all posts tagged minnowboard


by on September 18, 2013

Linuxcon day three, Wednesday

After hacking away on Monday and Tuesday and meeting fellow nerds IRL, I’ve landed even more changes to puppet-gluster. My git master branch now sits at 47 commits.

$ git clone https://github.com/purpleidea/puppet-gluster.git
Cloning into 'puppet-gluster'...
remote: Counting objects: 317, done.
remote: Compressing objects: 100% (144/144), done.
remote: Total 317 (delta 187), reused 275 (delta 148)
Receiving objects: 100% (317/317), 82.17 KiB | 12.00 KiB/s, done.
Resolving deltas: 100% (187/187), done.
$ cd puppet-gluster/
$ git log | grep '^commit' | wc -l
47
$ git log | head
commit fa3fd2eb4bab499031274e0918a40e7a99fe0086
Author: James Shubin <hidden>
Date:   Wed Sep 18 17:53:13 2013 -0400

    Added fancy volume creation.
    
    This moves the command into a separate file. This also adds temporary
    saving of stdout and stderr to /tmp for easy debugging of command
    output.

As you can see above, volume creation is now “fancier” and more robust. In case things go wrong, it’s easy to get fast access to gluster command line output (saved in /tmp/), and the volume creation commands are individually stored in your puppet-gluster working directory. Usually this is /var/lib/puppet/tmp/gluster/, and each volume creation command is in the volume subdirectory.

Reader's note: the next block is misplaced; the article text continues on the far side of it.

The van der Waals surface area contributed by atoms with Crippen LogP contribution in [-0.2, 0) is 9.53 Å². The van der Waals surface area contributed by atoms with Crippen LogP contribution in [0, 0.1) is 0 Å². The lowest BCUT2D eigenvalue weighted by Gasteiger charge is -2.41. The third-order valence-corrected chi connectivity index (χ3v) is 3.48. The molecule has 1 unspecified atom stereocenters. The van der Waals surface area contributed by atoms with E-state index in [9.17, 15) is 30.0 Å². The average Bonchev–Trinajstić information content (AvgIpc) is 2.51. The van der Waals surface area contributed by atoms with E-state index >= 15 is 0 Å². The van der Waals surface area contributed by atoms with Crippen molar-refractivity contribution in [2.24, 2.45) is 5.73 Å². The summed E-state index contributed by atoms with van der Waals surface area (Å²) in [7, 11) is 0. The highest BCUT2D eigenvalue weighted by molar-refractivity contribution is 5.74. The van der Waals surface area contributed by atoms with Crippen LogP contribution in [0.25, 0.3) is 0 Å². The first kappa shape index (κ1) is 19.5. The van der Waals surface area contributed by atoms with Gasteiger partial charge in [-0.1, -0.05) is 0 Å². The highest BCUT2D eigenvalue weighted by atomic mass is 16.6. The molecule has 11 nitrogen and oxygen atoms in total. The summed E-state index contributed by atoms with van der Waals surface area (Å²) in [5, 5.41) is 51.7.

I also met gluster expert Joe Julian. He’s been recently hired at Rackspace. Congratulations Joe. We talked about puppet and gluster, and is very knowledgeable about gluster internals and PRN source diving.

I was interviewed by Aaron Delp and Brian Gracely, on The Cloudcast. These two gentlemen are a pleasure to sit and chat with. Check out their podcast. We talked about puppet, gluster, puppet-gluster and how to dive in. Feel free to comment or email me if you have any questions about something that we didn’t cover in the interview.

All week, I’ve been hacking along side Jayneil Dalal in the speaker room. He was kind enough to give me a Beagle Bone black! Where will its hack potential take you? Two features which are particularly useful are on-board Ethernet, and 2GB of flash storage. He’s at the conference showing off some Minnow boards. They’ve got an Intel atom chip on board if you need something a little beefier.

I’m giving my puppet-gluster talk tomorrow (Thursday) here at Linuxcon! I hope you can make it. I’ll even have a live demo. Until then,

Happy hacking,

James